• Once the narrative is complete, read it aloud to the class while their eyes are closed. Can they picture the event? Are there any details missing?
2. Before the end of the session, have students brainstorm and discuss memorable moments in their own lives that they could "explode." Have each student create a list of ideas, such as happy moments, sad moments, scary moments, special occasions, funny moments, exciting moments, and so on.

Session 4: Planning and Writing an “Explode the Moment” Narrative

1. Have students continue brainstorming memorable moments (see end of Session 3) for five to ten minutes. Then have students circle their top three moments and share them with a partner. Partners should help each other choose the moment that would make the best topic of a descriptive narrative.

2. Have students use the "Explode the Moment" graphic organizer to plan sensory details for a short personal narrative. The story should only be about one moment, not an entire day or an entire event-just the one moment. This is an appropriate time to create a criteria chart with students for the Explode the Moment Graphic Organizer. Have students refer to previously created organizers to decide appropriate criteria. (You can also refer to the "Explode the Moment" Criteria).

Follow-Up Session(s)

Have students use the writing process to create a short narrative that is rich in details and descriptive language. This can take place during independent writing time, as structured sessions, and as homework.

  • Drafting: Ask students to write about their ideas in their journals. Students can refer back to their "Explode the Moment" graphic organizer for ideas of details to include. Have students take short breaks to share with a partner what they are writing; they should discuss how they are adding details to "explode the moment."

  • Revising: Have students reread and clarify their ideas. Model how you revise a sample piece of writing and/or providing shared revising activities that help scaffold students' understanding. You might do this by revisiting the graphic organizer to show students how you incorporate details from the organizer as you revise your writing.

  • Editing: Focus students on grammar and spelling. Students should first self-edit their writing before submitting the piece for a peer or teacher edit.

  • Publishing: Have students complete the writing process by writing a final draft of their narratives and sharing their writing with an audience (e.g., classmates, younger peers, or parents)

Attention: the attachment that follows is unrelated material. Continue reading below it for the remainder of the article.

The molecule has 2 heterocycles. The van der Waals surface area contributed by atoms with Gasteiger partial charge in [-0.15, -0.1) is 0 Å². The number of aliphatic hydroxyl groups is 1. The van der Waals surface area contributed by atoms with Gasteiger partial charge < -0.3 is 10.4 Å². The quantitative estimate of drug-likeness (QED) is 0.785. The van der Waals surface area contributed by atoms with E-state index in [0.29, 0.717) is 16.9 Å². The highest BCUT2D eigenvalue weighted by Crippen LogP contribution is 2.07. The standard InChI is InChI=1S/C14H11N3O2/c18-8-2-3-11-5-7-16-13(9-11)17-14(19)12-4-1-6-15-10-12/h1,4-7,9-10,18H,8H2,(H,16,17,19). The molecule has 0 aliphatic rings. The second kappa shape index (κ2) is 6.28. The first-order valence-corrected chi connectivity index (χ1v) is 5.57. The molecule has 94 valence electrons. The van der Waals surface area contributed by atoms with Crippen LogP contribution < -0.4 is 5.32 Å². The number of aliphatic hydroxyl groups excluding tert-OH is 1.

• Reflection: Have students write a paragraph identifying a place in their writing where they "exploded the moment." Have students give at least three examples of sensory details that they used. This paragraph is an assessment showing that students can utilize descriptive language in their writing.


  • Give pairs of students another simple, "boring" sentence. Using the "Explode the Moment" graphic organizer, have students revise the original sentence into an "exploded moment." This activity works well right before the revision step of the writing process. After this activity, have students reread their own narratives (or a buddy's writing) and choose a place to add more sensory details.

  • Use the Interactive Timeline tool in small groups to help students who are struggling to narrow their focus. Model how to use the tool and then allow students (alone or with a friend) to use the timeline to break an event down into smaller moments. Consider having them choose one of the events from their brainstorming in Session 3. Once the timeline is complete, have students choose one entry from the timeline to elaborate with descriptive writing. Allow students to talk out each sensory detail (what they said, thought, felt, heard, did, and saw).

  • Have students take a previously published piece of their own writing and choose a moment to revise using the "explode the moment" technique.

  • Find "explode the moment" examples in movie clips. Then have students write scripts. Have students make a short movie of a dramatic experience for other groups to write about using the "Explode the Moment" graphic organizer.

  • During computer time, have students research the websites of the authors you have been discussing. A few kid-friendly author sites include:
  • Jack Gantos (author of Joey Pigza Swallowed the Key)

  • Kate DiCamillo (author of Because of Winn Dixie)

  • Louis Sachar (author of Holes)
  • Student Assessment / Reflections


    • Use the “Explode the Moment” Criteria list to evaluate students’ “Explode the Moment” graphic organizers (see the Completed Sample “Explode the Moment” graphic organizer as well).

    • Evaluate students’ writing by observing and conducting individual conferences during the writing process. You may want to keep anecdotal notes to record areas of strengths and need for individual writers during your conferences.

    • Evaluate students’ reflection paragraphs (see Follow-Up Sessions, Reflection) to see what they have learned.

    • Evaluate students’ writing journals, drafts, published stories, and presentations based on individual and classroom standards for process writing.